Wednesday, February 4, 2009


I was recently asked if it was true that we shouldn't cook with oil at all.   The simple answer is I believe it is okay to cook with oil in moderate amounts. The more complicated answer is you need to use the right kind of oil(s).

Saturated fats, trans fats, monosaturated fats, polyunsaturated fats, organic, conventional, GMO,  there are a lot of factors to consider.  There are so many choices at the grocery store that it can be a little overwhelming. Then throw in the misunderstandings of how fat works on our bodies and we wind up with a lot of people eating and cooking with margerine and higher and higher levels of heart disease in this country.

I suggest that you avoid vegetable shortening and margerine.  I think it's important to avoid GMO foods whenever possible and unfortunately I have come to believe that most corn products in this country are contaminated which means if you are using corn oil it should be organic.  I believe cold-pressed or expeller-pressed oils are the best.  (Cold pressing produces a high quality oil unlike a heated process which destroys nutrition, flavor and color.  Expeller pressing produces less oil but the seeds are not chemically treated before pressing and there is no heat applied during the process.)

There is an excellent book by Mary Enig, Ph.D.,  Know Your Fats : The Complete Primer for Understanding the Nutrition of Fats, Oils and Cholesterol that is the encyclopedia of understanding fats.  If this is a subject that you are interested in I encourage you to get this book.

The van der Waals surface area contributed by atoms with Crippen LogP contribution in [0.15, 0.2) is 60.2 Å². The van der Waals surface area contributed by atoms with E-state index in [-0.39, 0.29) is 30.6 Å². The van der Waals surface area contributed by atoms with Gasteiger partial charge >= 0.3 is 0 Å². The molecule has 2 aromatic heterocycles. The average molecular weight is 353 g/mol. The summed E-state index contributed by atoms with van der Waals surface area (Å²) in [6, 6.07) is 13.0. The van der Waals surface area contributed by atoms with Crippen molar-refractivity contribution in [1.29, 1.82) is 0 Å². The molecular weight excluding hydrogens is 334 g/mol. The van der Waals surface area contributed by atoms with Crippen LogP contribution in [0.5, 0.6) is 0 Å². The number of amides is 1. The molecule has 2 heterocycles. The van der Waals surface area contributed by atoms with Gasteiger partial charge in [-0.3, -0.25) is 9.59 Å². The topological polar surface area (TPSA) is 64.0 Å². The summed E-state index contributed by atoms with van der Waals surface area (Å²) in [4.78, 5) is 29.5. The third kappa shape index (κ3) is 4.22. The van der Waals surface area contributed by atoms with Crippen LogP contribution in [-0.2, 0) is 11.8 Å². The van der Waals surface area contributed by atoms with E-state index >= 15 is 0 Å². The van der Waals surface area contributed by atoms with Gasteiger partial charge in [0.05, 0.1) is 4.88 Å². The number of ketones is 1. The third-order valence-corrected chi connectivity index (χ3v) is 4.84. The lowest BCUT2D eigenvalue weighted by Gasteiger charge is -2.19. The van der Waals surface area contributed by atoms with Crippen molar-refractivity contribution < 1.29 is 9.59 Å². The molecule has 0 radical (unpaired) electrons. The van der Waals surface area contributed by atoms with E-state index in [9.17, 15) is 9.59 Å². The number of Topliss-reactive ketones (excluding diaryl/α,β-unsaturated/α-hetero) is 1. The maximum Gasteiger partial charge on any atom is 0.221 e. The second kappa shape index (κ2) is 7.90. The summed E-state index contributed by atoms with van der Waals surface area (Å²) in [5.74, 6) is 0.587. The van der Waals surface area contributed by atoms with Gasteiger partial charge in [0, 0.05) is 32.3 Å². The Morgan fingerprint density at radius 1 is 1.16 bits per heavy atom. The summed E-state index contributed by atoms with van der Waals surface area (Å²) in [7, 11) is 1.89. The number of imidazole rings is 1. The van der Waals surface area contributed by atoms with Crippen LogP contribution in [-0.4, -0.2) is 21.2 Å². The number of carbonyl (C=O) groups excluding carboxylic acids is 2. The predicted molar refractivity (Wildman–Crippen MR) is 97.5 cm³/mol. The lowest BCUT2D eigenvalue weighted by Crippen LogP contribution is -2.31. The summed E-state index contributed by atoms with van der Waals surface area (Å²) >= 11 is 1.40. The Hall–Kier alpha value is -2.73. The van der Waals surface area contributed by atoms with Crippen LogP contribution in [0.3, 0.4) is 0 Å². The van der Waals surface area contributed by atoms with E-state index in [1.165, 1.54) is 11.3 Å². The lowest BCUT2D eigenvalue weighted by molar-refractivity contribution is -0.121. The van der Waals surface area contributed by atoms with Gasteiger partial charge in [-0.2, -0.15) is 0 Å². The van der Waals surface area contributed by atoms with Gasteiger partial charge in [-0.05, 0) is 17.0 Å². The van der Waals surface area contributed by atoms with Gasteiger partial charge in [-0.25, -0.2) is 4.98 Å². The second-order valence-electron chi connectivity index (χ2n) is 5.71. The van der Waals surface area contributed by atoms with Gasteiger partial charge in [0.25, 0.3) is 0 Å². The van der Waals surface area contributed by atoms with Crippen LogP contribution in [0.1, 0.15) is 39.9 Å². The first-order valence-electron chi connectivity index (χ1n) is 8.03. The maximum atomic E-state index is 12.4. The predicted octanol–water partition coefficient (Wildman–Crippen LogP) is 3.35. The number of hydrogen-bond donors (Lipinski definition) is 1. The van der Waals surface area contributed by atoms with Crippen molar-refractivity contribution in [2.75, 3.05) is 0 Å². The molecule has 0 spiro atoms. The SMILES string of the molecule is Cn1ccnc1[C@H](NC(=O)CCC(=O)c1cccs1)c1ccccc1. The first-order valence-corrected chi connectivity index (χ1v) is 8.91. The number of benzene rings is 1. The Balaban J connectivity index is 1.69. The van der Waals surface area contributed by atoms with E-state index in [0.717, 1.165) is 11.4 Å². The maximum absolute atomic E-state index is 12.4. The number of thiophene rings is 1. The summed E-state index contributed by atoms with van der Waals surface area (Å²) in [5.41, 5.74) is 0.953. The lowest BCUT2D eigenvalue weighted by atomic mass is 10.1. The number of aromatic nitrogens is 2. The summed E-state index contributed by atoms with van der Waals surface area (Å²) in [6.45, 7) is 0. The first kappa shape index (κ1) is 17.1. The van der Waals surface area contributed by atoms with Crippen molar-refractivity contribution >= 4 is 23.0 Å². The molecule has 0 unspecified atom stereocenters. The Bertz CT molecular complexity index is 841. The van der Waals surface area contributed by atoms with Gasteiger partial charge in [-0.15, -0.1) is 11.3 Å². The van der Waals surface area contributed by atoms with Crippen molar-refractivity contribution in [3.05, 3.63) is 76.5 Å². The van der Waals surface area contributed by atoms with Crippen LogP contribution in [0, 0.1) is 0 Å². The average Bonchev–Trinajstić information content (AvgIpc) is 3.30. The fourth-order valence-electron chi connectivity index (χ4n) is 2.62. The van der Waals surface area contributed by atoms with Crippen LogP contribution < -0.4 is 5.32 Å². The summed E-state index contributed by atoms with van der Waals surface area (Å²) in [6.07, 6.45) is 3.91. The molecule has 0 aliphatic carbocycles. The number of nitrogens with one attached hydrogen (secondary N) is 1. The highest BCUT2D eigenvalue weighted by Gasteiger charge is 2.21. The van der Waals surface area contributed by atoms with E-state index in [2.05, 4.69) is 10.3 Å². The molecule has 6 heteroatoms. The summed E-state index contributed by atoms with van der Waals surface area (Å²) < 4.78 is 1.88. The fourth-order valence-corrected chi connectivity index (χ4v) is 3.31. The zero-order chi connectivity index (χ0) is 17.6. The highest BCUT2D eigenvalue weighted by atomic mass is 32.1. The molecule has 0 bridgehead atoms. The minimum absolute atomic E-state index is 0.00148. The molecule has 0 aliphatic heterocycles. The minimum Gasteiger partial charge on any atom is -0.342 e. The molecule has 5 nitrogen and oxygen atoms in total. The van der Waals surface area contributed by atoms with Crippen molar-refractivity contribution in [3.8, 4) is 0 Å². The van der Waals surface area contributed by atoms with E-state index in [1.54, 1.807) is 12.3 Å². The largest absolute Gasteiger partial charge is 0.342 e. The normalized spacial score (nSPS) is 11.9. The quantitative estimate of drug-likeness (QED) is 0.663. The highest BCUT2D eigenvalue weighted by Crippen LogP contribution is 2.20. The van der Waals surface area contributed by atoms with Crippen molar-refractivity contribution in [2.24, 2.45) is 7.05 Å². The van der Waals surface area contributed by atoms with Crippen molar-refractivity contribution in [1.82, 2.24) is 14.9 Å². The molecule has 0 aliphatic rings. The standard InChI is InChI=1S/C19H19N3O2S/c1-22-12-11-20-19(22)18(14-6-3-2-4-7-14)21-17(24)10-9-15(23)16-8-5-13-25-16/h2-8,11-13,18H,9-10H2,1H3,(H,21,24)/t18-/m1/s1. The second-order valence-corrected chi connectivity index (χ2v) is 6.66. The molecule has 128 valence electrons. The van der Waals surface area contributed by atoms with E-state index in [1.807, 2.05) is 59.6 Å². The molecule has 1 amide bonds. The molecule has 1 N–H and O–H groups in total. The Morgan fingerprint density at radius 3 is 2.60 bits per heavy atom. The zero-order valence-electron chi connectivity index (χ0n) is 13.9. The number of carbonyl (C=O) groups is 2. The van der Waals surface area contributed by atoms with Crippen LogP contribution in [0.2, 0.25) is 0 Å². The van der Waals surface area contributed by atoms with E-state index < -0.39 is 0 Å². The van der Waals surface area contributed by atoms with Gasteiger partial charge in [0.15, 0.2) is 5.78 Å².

A quick excerpt:

  • natural fats and oils that should not be be used for frying or be heated include flaxseed oil unprocessed, cold-pressed canola oil, and unprocessed, cold-pressed soybean oil
  • Natural fats and oils that are safe for most deep fat frying include coconut oil, palm oil, lard, tallow, high oleic safflower oil, high oleic sunflower seed oil and regular sunflower seed oil with added sesame oil and rice bran oil
  • Natural fats and oils that are safe for one-time (my emphasis) frying include corn oil, olive oil and peanut oil
Dr. Enig herself prefers to use a composed oil for sauteing and frying that is one-third coconut oil, one third sesame oil and one third olive oil.  Once the coconut oil is melted and blended in the mixture remains liquid at room temperature.  And yes, contrary to what you may have heard, coconut oil is good for you.

Just remember when you use fat in your diet make sure it's a good fat, and use it in moderation.

photo courtesy of

No comments: